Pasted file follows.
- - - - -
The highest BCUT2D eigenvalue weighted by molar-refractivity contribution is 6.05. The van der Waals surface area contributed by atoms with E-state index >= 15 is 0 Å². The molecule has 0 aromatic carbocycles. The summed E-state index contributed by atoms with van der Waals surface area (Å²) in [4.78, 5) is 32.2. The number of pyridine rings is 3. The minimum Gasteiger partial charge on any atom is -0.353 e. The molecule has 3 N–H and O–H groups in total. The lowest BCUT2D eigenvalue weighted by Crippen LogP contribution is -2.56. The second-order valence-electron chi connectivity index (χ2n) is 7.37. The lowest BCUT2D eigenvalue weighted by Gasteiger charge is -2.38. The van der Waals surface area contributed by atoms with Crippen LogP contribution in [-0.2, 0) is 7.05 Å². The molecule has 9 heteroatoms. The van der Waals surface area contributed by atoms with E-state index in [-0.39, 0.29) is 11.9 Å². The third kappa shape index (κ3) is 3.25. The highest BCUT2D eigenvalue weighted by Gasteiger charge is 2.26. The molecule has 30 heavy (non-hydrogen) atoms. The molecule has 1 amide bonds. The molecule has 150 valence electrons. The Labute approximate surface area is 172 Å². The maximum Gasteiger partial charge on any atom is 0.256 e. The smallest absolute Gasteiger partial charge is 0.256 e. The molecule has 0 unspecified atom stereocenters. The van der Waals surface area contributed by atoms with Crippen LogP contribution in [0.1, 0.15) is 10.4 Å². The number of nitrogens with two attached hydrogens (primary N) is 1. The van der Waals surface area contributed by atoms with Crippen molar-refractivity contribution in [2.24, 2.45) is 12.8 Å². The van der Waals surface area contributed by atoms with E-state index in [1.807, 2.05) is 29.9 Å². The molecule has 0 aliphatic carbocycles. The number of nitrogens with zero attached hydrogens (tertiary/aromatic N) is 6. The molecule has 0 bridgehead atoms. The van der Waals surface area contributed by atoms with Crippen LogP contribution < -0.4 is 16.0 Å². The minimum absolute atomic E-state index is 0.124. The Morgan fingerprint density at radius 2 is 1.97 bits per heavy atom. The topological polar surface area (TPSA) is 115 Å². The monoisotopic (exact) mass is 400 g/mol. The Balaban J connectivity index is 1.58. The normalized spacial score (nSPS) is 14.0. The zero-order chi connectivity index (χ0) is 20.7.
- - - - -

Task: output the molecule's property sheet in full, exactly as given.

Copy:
The highest BCUT2D eigenvalue weighted by molar-refractivity contribution is 6.05. The van der Waals surface area contributed by atoms with E-state index >= 15 is 0 Å². The molecule has 0 aromatic carbocycles. The summed E-state index contributed by atoms with van der Waals surface area (Å²) in [4.78, 5) is 32.2. The number of pyridine rings is 3. The minimum Gasteiger partial charge on any atom is -0.353 e. The molecule has 3 N–H and O–H groups in total. The lowest BCUT2D eigenvalue weighted by Crippen LogP contribution is -2.56. The second-order valence-electron chi connectivity index (χ2n) is 7.37. The lowest BCUT2D eigenvalue weighted by Gasteiger charge is -2.38. The van der Waals surface area contributed by atoms with Crippen LogP contribution in [-0.2, 0) is 7.05 Å². The molecule has 9 heteroatoms. The van der Waals surface area contributed by atoms with E-state index in [-0.39, 0.29) is 11.9 Å². The third kappa shape index (κ3) is 3.25. The highest BCUT2D eigenvalue weighted by Gasteiger charge is 2.26. The molecule has 30 heavy (non-hydrogen) atoms. The molecule has 1 amide bonds. The molecule has 150 valence electrons. The Labute approximate surface area is 172 Å². The maximum Gasteiger partial charge on any atom is 0.256 e. The smallest absolute Gasteiger partial charge is 0.256 e. The molecule has 0 unspecified atom stereocenters. The van der Waals surface area contributed by atoms with Crippen LogP contribution in [0.1, 0.15) is 10.4 Å². The number of nitrogens with two attached hydrogens (primary N) is 1. The van der Waals surface area contributed by atoms with Crippen molar-refractivity contribution in [2.24, 2.45) is 12.8 Å². The van der Waals surface area contributed by atoms with E-state index in [1.807, 2.05) is 29.9 Å². The molecule has 0 aliphatic carbocycles. The number of nitrogens with zero attached hydrogens (tertiary/aromatic N) is 6. The molecule has 0 bridgehead atoms. The van der Waals surface area contributed by atoms with Crippen LogP contribution < -0.4 is 16.0 Å². The minimum absolute atomic E-state index is 0.124. The Morgan fingerprint density at radius 2 is 1.97 bits per heavy atom. The topological polar surface area (TPSA) is 115 Å². The monoisotopic (exact) mass is 400 g/mol. The Balaban J connectivity index is 1.58. The normalized spacial score (nSPS) is 14.0. The zero-order chi connectivity index (χ0) is 20.7.